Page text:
Studies in Islamic Finance, Accounting and Governance series
Edited by M. Fahim Khan and Mario Porzio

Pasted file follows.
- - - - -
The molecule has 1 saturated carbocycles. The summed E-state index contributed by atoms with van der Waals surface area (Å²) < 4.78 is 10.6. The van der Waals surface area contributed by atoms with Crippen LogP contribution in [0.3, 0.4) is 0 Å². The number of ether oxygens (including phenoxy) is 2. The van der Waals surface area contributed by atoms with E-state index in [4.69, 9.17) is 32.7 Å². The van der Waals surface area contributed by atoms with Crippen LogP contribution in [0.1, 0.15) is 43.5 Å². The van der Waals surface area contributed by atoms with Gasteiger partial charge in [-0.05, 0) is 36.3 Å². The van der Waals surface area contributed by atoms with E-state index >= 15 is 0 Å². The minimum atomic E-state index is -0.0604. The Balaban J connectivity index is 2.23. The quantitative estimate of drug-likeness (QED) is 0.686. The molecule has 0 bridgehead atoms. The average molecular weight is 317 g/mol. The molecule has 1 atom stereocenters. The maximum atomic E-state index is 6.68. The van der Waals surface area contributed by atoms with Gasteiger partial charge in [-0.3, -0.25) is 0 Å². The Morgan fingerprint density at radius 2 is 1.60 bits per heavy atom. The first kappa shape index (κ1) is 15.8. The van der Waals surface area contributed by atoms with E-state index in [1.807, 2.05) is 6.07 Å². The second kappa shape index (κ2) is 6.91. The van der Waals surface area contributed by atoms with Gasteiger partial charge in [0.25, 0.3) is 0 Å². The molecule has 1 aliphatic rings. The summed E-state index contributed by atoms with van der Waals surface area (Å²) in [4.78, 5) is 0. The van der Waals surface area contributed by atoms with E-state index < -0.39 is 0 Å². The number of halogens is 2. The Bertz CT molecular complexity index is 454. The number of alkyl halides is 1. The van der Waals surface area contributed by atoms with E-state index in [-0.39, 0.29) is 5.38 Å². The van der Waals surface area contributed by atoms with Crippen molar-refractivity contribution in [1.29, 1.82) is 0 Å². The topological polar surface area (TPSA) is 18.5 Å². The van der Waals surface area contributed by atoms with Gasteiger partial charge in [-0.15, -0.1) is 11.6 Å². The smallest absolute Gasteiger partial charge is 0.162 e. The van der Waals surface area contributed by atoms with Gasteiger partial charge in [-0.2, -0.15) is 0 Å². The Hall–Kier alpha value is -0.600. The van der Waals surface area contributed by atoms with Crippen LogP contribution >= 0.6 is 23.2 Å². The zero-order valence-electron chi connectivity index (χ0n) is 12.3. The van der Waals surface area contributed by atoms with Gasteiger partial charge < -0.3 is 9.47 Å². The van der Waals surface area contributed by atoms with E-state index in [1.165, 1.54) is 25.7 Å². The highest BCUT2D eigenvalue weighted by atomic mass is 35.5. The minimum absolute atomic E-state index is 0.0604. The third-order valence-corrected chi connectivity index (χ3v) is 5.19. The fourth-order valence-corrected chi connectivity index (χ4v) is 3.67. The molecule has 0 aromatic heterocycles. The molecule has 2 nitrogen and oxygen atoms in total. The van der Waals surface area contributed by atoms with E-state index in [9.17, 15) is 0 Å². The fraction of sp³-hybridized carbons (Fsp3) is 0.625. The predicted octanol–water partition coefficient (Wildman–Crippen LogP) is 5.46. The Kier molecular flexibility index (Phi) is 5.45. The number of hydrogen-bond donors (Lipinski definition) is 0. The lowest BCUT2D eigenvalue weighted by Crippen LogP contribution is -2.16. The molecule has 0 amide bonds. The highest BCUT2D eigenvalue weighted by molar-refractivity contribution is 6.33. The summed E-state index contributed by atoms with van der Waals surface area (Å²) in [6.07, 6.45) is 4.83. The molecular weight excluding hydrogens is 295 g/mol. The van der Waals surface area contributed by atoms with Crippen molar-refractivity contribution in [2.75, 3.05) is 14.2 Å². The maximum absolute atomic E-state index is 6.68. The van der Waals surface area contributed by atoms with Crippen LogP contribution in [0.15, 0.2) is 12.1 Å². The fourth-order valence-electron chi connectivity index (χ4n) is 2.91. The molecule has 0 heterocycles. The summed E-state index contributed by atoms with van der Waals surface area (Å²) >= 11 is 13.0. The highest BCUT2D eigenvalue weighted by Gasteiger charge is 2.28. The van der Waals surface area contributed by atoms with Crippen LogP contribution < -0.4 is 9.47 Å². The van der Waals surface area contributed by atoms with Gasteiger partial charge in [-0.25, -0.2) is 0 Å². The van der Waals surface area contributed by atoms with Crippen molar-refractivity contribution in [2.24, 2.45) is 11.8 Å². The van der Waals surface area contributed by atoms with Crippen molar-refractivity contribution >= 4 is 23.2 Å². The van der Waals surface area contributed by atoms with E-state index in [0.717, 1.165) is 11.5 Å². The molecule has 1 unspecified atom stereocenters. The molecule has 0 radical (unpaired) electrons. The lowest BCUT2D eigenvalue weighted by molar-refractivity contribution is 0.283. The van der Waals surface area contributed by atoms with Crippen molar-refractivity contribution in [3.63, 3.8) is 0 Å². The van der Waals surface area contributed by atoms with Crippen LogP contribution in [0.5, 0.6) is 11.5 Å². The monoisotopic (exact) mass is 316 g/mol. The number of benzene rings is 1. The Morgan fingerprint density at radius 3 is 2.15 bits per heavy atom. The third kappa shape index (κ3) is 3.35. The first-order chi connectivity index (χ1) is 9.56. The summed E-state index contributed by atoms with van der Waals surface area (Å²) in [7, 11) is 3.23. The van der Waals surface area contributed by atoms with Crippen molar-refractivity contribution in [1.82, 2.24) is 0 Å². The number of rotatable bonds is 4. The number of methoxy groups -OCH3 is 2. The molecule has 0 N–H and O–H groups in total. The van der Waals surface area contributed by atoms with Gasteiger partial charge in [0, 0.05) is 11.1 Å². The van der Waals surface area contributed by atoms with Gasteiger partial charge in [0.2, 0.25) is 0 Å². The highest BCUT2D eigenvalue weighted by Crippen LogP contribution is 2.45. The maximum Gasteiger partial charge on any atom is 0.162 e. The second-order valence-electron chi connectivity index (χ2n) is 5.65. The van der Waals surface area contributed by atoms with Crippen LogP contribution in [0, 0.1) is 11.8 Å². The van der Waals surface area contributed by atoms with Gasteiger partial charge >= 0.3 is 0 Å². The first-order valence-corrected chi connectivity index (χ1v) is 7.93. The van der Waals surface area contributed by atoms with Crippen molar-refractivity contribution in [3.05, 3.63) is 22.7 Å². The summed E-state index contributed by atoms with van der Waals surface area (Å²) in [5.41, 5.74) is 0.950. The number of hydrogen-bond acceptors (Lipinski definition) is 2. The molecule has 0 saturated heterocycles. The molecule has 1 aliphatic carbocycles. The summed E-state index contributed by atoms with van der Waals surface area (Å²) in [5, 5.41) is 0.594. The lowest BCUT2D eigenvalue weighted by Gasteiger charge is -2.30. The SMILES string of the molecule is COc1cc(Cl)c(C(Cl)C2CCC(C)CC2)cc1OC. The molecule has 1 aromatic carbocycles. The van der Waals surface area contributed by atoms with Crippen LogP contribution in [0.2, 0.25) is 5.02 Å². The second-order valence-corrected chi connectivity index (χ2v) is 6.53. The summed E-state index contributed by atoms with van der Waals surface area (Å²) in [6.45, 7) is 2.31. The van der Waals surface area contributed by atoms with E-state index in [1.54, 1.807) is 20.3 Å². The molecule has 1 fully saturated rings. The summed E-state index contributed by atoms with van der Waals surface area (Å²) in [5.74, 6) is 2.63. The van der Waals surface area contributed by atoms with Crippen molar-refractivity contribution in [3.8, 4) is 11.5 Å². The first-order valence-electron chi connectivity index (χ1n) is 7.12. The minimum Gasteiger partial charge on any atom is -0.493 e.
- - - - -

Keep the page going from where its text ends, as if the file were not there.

M. Fahim Khan and Mario Porzio When the Prophet Muhammad began His war to defend poor debtors from the insatiable demands of their lenders, the Christian Church had already condemned usurae: any kind of interest claimed on a loan. However, since the twelfth and thirteenth centuries, economic development created pressure to remove the prohibition, and merchants – especially Italian merchants – thought up many kinds of contract to make profits from their money outside the confines of the church laws (Chapter 1). Almost the same thing happened in the Muslim world, too (Chapter 3). In more modern times, when the needs of growing capitalism prevailed, theologians from the reformed churches (Lutheran and mostly Calvinist) felt that interest on loans was legitimate and, at the same time, in Western Europe civil law had become sharply distinct from religious rules (Castro, 2007; also Chapter 5). So the ‘war’ of the Christian Church ended in defeat, and the Napoleonic civil code of 1804 definitely allowed paying out interest for any type of cash loan. This code was widespread and was especially enforced in Egypt by the French army; although obviously, during the time of colonization, the European laws were valid in every country colonized. In the frame of decolonization, the prohibition of riba was again under discussion in most Islamic-profile countries and the first formal attempt to put the concept of Islamic banking in practice is often reported to have taken place in Egypt – an historical joke – around 1963, when a savings bank was opened...